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CT’s Students, their Families and Educators Need a Lifeline, Not an Anchor

“We intend to fully analyze the 50-page document released late this afternoon; at first glance it appears incomplete at best. We have yet to find any reference to empowering local or regional districts with the resources clearly needed to implement the sort of in-person learning plan outlined.
Click here for the full plan released from the state Department of Education (SDE).

“Instead it appears to pass the proverbial ‘buck’ for reopening buildings to local school superintendents and board members who already face difficult budgetary choices. It’s incomprehensible for state officials to pursue such an approach on the same day they released survey results finding deep disparities for Connecticut’s highest-need districts during distance learning. 
Click here for SDE’s distance learning survey results.
“The lack of equity in this guideline is astounding. The reality is that some districts have adequate resources for the kind of plan outlined here; those in high-need communities do not. Parents in many of these communities lack access to paid leave and this plan would force them to make an impossible choice. They should not have to consider sending sick children to school during a global pandemic that health experts have said will still be with us in the fall.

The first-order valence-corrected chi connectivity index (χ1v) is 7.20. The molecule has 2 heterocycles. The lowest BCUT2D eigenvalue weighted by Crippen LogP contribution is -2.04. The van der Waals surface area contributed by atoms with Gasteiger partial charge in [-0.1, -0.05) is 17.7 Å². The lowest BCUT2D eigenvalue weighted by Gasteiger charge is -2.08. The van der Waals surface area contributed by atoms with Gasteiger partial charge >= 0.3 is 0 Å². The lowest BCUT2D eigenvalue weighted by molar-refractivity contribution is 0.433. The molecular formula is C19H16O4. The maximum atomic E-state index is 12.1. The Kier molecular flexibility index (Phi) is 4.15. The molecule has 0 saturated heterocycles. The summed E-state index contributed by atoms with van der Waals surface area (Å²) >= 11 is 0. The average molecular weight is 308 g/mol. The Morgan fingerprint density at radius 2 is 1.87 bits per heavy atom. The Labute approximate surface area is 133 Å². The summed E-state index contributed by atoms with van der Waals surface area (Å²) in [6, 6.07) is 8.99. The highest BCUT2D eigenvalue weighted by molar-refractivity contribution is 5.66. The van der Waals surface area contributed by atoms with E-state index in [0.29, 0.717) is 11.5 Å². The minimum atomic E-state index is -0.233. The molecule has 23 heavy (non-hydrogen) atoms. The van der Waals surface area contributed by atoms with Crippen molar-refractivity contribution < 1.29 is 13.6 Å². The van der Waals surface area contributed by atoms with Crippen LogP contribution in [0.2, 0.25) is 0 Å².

“Further, nowhere in the guidelines do we see a plan for recruiting and deploying social workers or school counselors to deal with family, health and trauma issues experienced during this crisis.
Click here for local reporting on the initial plan blueprint released last week.
“While the guidelines call for following CDC (Centers for Disease Control) protocols in some areas, they fall far short in many others. The plan suggests social distancing between student workstations and that district officials should try to achieve ‘six feet when feasible.’
“Teachers and school support staff know that, without ensuring the resources to allow smaller class sizes, that is simply not feasible in almost any Connecticut classroom. The plan also includes no additional funding to provide personal protective equipment (PPE) for students and staff, which alone could cost tens of thousands of dollars for each district.
Click here for national reporting on local districts’ anticipated PPE costs.
“Finally, the outline requires a great deal of further planning for districts over the next three weeks. Not addressed is how will they be able to effectively collaborate with teachers and other community partners.
“Clearly what Connecticut’s students, their families and educators need is a lifeline, not an anchor — unfortunately that is all this so-called ‘plan’ appears to be.”
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The Connecticut Education Association is Connecticut’s largest teachers’ union, representing active and retired educators across the state.
AFT Connecticut represents approximately 30,000 professionals across the state, including PreK-12 teachers, paraeducators and education support personnel in 32 local and regional school districts.
Click here for a print version of this latest statement.

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